@theia/monaco extension contributes the integration of the monaco-editor.
- full-feature code editor
- code snippets
- textmate grammars (theme registry, service)
This package is intended to be the interface between the
@theia/monaco-editor-core package, the project's bundling of the
monaco-editor-core package published by the VSCode
team, and the rest of the application. When we uplift to a new version of
monaco-editor-core, this package will need to be checked particularly thoroughly. To facilitate that
process, the steps for undertaking a Monaco uplift are outlined here.
Setting up the VSCode side
- Clone the VSCode repo and make sure you have the following remotes:
- https://github.com/microsoft/vscode.git - the official VSCode repo.
- https://github.com/theia-ide/vscode.git - Theia's fork.
- Find the latest release tag in the official VSCode repo, and the most recent uplift branch in the Theia fork.
At the time of this writing the latest release tag is
1.67.2, and the uplift branch is
- Check out the release tag, cherry pick the tip of the uplift branch, and resolve any conflicts.
As you resolve conflicts and make changes to the VSCode repo, make sure you end up with a single commit on the uplift branch to make it easier for the next person to rebase.
- Try to build. At the moment, this means running
yarn run gulp editor-distro.
- Fix any build errors that arise.
- Change the version in
- build/gulpfile.editor.js: various changes to modify the treeshaking and output destinations.
- build/lib/standalone.js/ts: changes to output sourcemaps etc. One small change to fix a build error due to having a directory named
modeland a file named
model.tsin the same folder.
- src/vs/base/browser/dompurify/dompurify.js changes for CommonJS rather than ESM
- src/vs/base/common/marked/marked.js changes for CommonJS rather than ESM
Setting up the Theia side
For initial testing, it's easier to point dependencies to your local VSCode.
- Having built
monaco-editor-coreusing the steps above.
- Find all references to
package.jsons and replace their version with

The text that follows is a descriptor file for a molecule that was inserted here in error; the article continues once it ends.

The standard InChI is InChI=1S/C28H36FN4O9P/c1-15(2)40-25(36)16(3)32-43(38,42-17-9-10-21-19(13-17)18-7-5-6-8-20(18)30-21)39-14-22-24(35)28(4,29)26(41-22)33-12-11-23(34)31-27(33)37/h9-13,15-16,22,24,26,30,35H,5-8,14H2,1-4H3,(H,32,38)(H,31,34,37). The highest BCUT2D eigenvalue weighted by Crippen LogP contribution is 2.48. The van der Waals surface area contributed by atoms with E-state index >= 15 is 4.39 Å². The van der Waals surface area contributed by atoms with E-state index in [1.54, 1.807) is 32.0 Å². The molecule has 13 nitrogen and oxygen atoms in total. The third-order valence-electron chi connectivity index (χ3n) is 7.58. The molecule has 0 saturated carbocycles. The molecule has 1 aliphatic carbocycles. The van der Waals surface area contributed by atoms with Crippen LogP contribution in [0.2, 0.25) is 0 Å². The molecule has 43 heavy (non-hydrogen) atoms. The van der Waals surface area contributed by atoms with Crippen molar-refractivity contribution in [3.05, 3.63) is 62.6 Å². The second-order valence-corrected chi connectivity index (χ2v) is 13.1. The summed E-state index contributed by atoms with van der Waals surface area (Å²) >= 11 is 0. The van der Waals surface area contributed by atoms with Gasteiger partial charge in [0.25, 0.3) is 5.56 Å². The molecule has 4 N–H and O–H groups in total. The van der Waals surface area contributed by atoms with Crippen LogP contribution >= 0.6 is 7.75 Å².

"link:<path to your local build of monaco-editor-core>".
link:means that if you subsequently make changes on the VSCode side, you only need to rebuild VSCode and then rebuild Theia to see the effects.
- Delete your
yarnand build Theia.
- Fix any build errors.
- Uncomment the
examples/api-samples/src/browser/monaco-editor-preferences/monaco-editor-preference-extractor.tsand run the commands there. Fix the
EditorGeneratedPreferenceSchemaas necessary, and add or remove validations from the
- Look for comments that indicate forced types or other code smells that would prevent a build error from being thrown where it should be thrown and check that the assertion still applies.
If you add these, mark them with @monaco-uplift - that'll make them easier to find in the future. Better: if you can remove them, do! Typically, the cause is mixing imports from private API and public API. Often public API fails to satisfy private declarations.
- Test the application thoroughly - make sure everything's still working.
It may also be necessary to update our various
vscodedependencies to match the current state of VSCode. It may not be necessary to upgrade all (or any) of these to successfully adopt a new Monaco version, but if something is misbehaving inexplicably, checking dependencies is a reasonable place to start. Check on:
Publishing for testing
Once you believe that everything is in working order, you'll need to publish the new
@theia/monaco-editor-core for testing. The instructions for doing so are
here. Once the package is published, point your
package.jsons at the testing version and make
sure everything still works, then make a PR.
- Eclipse Public License 2.0
- 一 (Secondary) GNU General Public License, version 2 with the GNU Classpath Exception
"Theia" is a trademark of the Eclipse Foundation https://www.eclipse.org/theia
Theia - Monaco Extension
See here for a detailed documentation.